[Discuss-sudbury-model] analogies, and talking "bad"

From: <Dannyasher_at_aol.com>
Date: Sun Oct 9 08:45:00 2005

There are good analogies and bad analogies. Part of life is distinguishing
between the two. One can ask, is it a good or bad analogy to talk about
buying a Lexus sedan as being analogous to enjoying the bliss of beautiful
admiring models? Is it a good or bad analogy to talk about the Israelis treatment
of Palestinians as being analogous to the Gestapo's treatment of its enemies.
 And so forth. These are an important part of developing judgment. There
is no thought without some sort of analogy; a dictionary is nothing more than
a collection of analogies, as is every discussion of quantum theory (does
anyone think nuclear particles are made of actual strings?)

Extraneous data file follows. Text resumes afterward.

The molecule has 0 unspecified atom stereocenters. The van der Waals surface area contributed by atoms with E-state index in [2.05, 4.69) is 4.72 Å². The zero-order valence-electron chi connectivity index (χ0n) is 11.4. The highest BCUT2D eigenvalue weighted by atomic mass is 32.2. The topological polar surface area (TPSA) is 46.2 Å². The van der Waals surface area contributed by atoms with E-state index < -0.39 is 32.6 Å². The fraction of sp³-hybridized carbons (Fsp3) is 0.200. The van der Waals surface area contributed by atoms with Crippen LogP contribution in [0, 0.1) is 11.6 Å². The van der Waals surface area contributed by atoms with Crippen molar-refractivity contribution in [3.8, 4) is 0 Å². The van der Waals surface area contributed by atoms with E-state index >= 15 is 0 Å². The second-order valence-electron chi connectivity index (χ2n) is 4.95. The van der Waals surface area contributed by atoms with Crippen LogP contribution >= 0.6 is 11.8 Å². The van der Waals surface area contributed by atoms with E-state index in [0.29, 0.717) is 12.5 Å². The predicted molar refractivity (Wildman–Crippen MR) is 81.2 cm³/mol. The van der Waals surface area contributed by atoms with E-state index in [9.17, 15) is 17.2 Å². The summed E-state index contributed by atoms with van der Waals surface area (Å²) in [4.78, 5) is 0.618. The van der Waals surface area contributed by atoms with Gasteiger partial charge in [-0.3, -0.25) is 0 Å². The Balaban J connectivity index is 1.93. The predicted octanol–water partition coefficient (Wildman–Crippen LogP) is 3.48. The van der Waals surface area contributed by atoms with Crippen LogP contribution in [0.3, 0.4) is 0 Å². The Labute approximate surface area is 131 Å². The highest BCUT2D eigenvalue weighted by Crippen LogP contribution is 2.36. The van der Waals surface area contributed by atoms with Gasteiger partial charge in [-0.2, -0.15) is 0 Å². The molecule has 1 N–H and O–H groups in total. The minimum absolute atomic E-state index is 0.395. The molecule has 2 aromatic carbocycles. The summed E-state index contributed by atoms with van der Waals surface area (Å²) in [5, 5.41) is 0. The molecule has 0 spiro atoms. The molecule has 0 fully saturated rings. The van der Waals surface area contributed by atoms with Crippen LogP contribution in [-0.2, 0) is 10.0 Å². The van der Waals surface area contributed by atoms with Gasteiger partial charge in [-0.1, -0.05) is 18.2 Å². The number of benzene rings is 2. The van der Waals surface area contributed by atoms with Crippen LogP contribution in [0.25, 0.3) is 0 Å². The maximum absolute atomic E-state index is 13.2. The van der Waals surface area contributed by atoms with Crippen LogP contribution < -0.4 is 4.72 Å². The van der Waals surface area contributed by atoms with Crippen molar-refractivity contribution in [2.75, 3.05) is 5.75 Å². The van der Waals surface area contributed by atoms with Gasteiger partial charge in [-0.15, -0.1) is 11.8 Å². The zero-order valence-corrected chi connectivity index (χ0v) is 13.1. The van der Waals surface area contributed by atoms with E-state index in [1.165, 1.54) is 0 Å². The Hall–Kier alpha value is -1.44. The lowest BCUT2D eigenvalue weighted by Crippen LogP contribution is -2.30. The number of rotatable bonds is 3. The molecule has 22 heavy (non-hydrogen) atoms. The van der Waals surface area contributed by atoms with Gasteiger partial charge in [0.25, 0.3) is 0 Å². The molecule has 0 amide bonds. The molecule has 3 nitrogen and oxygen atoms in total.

Nor is it always beneficial to avoid talking about what, in one's opinion,
is bad about something as well as talking about what is good about the
alternative being advocated by the speaker. Should we avoid talking about the bad
aspects of nazism, or the gulag, or colonialism, or slavery, or gender
discrimination, and only focus on the good things we enjoy in our culture? Is this
actually a productive way to advance human moral sensitivity?
I wonder whether all the people who are put off by writers on this list who
talk bad stuff in public schools are equally desirous of avoiding bad talk
about the Vietnam War, or companies that pollute the environment, or elected
political leaders who are mired in corruption?
Are we really so emotionally delicate that we cannot deal in a reasoned way
with arguments that we feel are wrong?
Dan Greenberg
Received on Sun Oct 09 2005 - 08:44:44 EDT

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